• Slide 7
  • Double lumen cuffed tunneled catheters Allow faster blood flows than acute catheters, Usually blood pump speeds of 400 mL/min Actual blood flow rates are almost always lower than those reported by the blood pump(20%-30%) Compare to fistulas or arteriovenous grafts, most patients require an increase in treatment time of approximately 20 percent to achieve equivalent urea removal. Cuffed tunneled catheter survival is highly variable, 74 percent 1-year and a 43 percent 2-year catheter survival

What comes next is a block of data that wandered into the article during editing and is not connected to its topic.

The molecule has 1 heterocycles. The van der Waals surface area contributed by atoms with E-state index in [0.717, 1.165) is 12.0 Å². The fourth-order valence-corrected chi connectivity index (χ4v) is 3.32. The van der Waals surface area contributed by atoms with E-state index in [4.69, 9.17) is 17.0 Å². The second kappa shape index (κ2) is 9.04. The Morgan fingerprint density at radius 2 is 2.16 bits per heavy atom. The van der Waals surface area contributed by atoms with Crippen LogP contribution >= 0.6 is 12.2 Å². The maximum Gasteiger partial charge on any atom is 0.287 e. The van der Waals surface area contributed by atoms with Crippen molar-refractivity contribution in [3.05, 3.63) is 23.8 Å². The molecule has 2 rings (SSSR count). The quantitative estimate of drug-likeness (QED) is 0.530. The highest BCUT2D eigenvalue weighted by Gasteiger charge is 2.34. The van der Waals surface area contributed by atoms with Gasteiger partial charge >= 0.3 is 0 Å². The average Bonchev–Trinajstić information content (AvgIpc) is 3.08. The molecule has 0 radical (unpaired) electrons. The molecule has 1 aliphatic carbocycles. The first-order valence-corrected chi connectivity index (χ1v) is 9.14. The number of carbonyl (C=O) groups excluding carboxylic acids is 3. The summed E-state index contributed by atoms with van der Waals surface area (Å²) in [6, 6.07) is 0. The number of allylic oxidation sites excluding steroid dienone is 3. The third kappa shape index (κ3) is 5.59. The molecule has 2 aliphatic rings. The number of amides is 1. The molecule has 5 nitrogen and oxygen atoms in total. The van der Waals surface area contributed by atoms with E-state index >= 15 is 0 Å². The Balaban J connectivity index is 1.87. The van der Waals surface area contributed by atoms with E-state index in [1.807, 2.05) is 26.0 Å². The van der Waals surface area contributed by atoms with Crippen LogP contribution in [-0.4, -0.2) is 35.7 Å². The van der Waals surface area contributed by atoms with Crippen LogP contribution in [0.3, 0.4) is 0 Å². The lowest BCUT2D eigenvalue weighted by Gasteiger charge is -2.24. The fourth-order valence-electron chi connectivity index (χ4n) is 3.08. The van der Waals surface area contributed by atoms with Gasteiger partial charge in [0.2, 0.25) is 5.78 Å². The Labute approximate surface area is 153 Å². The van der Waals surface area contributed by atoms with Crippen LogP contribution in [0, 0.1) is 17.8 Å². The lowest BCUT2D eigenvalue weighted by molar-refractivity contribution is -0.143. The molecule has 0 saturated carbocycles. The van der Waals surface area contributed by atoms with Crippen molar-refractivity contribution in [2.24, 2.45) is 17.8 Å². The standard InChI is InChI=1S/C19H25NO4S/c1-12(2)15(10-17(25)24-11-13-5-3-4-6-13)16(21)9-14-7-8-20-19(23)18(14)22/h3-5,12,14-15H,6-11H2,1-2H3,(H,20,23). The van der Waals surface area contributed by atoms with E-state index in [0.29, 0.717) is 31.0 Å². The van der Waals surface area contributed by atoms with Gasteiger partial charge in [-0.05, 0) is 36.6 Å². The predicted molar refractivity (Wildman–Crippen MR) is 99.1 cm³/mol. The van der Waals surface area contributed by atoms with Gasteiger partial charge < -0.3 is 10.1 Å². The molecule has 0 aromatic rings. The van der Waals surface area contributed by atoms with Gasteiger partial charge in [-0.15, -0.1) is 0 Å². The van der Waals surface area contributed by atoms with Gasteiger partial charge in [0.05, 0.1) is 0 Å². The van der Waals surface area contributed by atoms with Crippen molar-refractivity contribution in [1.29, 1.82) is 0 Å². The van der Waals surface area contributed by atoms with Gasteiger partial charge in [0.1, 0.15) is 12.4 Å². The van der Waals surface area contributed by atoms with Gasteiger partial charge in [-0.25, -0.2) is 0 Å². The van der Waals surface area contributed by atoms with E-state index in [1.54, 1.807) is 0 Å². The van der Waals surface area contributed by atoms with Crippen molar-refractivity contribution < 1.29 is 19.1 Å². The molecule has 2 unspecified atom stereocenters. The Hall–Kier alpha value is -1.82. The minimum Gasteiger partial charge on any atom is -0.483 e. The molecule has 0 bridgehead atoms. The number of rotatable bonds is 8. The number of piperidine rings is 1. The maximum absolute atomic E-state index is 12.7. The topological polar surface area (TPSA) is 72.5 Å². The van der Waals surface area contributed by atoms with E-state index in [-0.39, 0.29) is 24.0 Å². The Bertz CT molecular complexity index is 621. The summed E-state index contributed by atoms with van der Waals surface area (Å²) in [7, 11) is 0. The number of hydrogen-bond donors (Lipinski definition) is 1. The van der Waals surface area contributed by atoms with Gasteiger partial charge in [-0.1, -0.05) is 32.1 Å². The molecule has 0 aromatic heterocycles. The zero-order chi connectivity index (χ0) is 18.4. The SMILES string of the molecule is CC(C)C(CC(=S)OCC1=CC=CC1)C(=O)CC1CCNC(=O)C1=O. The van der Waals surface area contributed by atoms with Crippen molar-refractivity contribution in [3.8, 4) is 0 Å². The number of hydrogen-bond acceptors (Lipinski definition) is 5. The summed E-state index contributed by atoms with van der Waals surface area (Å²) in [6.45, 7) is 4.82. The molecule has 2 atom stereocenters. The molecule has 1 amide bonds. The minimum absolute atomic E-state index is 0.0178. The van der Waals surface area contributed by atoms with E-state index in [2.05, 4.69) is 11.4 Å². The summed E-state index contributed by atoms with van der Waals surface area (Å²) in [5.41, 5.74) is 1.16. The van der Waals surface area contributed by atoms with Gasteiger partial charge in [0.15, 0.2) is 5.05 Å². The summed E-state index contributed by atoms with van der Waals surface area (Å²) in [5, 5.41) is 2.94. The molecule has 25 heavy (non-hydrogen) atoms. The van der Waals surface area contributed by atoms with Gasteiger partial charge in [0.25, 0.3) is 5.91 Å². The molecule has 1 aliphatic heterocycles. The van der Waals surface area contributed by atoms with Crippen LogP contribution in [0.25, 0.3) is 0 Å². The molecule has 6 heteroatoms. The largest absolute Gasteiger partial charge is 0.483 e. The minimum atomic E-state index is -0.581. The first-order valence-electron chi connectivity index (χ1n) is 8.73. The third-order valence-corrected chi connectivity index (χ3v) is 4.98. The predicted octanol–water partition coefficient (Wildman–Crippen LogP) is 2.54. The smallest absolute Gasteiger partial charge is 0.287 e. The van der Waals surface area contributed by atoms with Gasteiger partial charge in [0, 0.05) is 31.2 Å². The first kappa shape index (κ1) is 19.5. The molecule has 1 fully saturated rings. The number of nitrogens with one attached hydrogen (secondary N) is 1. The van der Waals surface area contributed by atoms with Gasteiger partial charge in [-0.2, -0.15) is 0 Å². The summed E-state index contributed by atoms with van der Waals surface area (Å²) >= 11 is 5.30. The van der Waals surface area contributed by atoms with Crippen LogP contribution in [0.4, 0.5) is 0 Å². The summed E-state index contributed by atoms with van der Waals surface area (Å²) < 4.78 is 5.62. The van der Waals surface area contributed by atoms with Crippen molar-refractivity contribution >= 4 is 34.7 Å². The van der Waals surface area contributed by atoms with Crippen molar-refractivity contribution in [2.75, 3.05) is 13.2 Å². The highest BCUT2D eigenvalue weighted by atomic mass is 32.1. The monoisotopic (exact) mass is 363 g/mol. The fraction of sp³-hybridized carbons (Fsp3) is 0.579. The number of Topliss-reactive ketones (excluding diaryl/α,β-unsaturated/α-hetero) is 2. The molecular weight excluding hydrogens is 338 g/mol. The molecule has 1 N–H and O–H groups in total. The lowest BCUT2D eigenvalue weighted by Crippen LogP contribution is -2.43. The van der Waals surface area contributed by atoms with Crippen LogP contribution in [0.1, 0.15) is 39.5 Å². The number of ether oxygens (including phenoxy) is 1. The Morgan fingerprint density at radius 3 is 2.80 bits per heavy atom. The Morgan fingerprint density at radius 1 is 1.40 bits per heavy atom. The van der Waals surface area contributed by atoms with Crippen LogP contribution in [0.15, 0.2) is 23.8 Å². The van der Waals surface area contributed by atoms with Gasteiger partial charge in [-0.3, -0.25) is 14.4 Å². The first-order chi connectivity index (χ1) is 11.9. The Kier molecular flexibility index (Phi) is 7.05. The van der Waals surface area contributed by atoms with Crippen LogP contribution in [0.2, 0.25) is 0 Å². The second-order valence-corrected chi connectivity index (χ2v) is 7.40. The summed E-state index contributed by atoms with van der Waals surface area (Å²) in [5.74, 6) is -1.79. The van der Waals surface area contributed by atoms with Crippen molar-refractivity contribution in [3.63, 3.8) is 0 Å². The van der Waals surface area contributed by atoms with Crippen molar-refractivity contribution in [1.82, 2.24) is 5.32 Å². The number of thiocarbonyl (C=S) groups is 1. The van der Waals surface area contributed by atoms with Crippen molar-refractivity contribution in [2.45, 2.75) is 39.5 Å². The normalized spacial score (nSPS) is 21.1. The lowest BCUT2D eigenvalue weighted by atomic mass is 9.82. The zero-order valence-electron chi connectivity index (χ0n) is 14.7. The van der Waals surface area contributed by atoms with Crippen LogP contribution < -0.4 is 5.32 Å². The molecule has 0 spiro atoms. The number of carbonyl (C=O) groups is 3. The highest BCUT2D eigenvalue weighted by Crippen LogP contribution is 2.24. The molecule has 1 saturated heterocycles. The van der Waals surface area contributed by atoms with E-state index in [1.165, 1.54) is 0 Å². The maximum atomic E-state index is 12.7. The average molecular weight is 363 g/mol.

• Slide 8
  • Acute Double Lumen Catheter Complications Complications associated with insertion: Transient atrial or even ventricular arrhythmias due to overinsertion of guidewires Hemothorax Pneumothorax Catheter-induced subclavian stenosis and subsequent loss of the ipsilateral arm for future hemodialysis access The location of the catheter in subclavian and internal jugular insertion should always be confirmed by x-ray prior to the initiation of hemodialysis or the administration of anticoagulants
  • Slide 9
  • Catheter Malfunction Definition: Failure to achieve blood flow rate at least 300ml/min on 2 consecutive occasions or less than 200ml/min on a single occasion Early:Inproper positioning of catheter tip subcutaneous kinking of catheter Late: intraluminal thrombi and less commonly extrluminal thrombi( fibrin tails)
  • Slide 10